CP trains to increase speed in train towns on the West Island


By Rhonda Massad

Though there has been no consultation or is the date of the speed increase set at this time, Canadian Pacific Railway (CP) has informed the City of Beaconsfield that there will be an increase of 20% in the speed of their trains that run through the city. 

According to Beaconsfield Mayor, Georges Bourelle this endangers the safety and quality of the local residents. 

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At the June 20, public meeting, Bourelle read a prepared statement indicating that on May 31, the City received a letter  from CP to inform them that train speed would increase from 50 to 60 miles per hour for the thirty plus trains that run through the city every day.

City authorities have no legal power to oppose this change but went ahead and passed a resolution condemning the increase.  Beaconsfield Councillor, Pierre Demers, voted against the resolution suggesting that the resolution was simply a political move.

“Those of you that know me, know I do not vote for these types of feel good resolutions that really have no impact,” Demers stated. “I have done some research and found that the increase has been coupled with an advancement in technology that supports it.  The increase of three decibels is barely perceivable to the human ear and I do not feel it will have an impact on residents quality of life.”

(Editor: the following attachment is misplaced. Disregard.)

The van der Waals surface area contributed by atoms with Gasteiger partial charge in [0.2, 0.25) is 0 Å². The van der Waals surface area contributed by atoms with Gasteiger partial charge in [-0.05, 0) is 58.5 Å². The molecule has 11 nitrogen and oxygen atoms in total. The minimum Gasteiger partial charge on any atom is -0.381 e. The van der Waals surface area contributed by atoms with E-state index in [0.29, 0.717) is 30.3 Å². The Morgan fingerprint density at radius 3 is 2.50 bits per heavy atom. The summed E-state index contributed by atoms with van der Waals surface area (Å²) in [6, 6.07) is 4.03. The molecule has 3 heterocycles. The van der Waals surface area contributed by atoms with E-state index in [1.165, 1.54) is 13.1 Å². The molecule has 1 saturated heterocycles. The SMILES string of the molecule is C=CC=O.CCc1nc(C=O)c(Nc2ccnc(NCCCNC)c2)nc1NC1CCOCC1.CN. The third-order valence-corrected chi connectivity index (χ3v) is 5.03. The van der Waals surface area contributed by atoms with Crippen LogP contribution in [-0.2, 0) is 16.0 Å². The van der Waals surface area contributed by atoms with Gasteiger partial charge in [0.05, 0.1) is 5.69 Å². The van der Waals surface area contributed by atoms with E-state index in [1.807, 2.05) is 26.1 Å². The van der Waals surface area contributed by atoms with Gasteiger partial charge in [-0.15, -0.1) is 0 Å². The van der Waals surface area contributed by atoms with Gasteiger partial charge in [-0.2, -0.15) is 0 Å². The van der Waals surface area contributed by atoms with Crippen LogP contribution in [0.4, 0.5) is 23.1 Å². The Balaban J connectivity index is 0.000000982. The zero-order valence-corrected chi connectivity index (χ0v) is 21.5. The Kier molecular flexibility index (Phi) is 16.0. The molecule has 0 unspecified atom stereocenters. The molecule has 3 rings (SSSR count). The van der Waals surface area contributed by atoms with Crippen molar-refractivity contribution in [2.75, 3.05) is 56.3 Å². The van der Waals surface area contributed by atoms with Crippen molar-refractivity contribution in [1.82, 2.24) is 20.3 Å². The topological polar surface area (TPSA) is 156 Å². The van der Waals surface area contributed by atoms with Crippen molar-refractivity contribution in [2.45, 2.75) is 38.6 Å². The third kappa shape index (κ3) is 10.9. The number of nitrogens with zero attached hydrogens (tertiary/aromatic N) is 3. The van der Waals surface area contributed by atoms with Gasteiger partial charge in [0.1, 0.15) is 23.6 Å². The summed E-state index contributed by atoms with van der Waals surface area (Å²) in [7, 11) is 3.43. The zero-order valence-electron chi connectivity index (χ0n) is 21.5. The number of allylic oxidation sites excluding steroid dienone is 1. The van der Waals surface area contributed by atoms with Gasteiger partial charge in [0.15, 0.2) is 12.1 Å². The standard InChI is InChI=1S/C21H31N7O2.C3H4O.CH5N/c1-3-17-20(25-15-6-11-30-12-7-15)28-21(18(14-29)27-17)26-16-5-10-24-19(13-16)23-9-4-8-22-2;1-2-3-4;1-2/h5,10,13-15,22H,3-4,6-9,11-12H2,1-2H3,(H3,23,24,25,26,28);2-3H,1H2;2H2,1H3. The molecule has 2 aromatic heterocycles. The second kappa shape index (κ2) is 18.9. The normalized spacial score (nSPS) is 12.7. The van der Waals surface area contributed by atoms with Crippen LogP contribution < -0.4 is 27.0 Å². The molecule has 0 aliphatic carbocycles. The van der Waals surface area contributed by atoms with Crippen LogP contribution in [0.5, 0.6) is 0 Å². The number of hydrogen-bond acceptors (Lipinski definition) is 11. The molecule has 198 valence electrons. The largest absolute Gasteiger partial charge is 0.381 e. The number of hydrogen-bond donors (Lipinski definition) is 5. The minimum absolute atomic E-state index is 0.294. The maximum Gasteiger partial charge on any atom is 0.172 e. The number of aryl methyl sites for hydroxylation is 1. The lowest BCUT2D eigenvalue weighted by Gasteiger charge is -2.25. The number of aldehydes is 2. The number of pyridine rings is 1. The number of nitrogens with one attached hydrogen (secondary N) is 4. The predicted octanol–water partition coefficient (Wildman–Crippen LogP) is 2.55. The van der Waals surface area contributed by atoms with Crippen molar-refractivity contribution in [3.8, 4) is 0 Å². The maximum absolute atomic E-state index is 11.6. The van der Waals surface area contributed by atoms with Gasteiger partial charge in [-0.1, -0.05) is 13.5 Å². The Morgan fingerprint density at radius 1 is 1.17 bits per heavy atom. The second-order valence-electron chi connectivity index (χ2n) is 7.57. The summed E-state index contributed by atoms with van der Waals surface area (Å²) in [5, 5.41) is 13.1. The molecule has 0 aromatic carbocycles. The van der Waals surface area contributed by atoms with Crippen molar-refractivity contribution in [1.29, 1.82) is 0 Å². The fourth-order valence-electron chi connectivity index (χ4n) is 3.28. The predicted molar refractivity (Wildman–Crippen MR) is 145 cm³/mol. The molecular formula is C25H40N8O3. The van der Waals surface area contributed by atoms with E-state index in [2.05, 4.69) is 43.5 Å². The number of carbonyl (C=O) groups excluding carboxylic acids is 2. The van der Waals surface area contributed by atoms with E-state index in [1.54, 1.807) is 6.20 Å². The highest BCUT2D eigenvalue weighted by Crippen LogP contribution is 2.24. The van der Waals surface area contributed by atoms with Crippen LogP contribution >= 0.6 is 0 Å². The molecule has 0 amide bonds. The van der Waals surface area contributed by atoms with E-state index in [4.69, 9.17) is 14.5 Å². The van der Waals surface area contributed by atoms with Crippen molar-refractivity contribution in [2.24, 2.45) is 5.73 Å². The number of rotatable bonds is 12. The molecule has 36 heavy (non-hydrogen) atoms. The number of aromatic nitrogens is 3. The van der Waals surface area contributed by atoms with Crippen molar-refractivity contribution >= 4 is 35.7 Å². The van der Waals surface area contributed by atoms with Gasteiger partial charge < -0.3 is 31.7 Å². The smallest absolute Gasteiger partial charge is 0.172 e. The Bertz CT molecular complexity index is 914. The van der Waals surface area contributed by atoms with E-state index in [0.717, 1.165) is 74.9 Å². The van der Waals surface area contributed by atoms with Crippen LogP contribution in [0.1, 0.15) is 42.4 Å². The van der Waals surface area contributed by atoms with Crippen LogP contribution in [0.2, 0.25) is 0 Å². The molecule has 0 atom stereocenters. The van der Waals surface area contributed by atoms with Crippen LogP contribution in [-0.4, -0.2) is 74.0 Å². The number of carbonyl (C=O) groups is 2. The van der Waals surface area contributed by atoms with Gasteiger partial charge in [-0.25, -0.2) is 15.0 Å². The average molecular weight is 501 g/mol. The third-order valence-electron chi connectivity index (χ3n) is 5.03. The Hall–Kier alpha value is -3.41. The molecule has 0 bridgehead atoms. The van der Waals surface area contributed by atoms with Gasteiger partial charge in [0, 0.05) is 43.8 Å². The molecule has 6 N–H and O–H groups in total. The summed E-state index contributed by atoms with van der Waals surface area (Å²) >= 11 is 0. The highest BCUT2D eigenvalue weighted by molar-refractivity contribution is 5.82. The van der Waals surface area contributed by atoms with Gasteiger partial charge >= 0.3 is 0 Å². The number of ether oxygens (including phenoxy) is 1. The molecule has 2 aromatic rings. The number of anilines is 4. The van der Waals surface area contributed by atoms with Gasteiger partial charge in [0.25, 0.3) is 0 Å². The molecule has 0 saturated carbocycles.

According to Demers, railways are governed by Federal regulations and it is in nobody’s interest to endanger the lives of our residents. As a

“As a Council we have no facts supporting the claims made by the Mayor in his statement,” he explained, “I prefer to deal in facts vs speculations. We rushed into this and we didn’t need to.”

Bourelle disagreed with Demers, “We have to take every reasonable measure to prevent (rail accidents) them. Increasing train speeds, and increasing the noise they make passing by and the potential severity of accidents, are certainly not responsible or well-advised decisions on the part of CP administrators. We must denounce and oppose these decisions. This is a matter of community safety, not corporate profit.”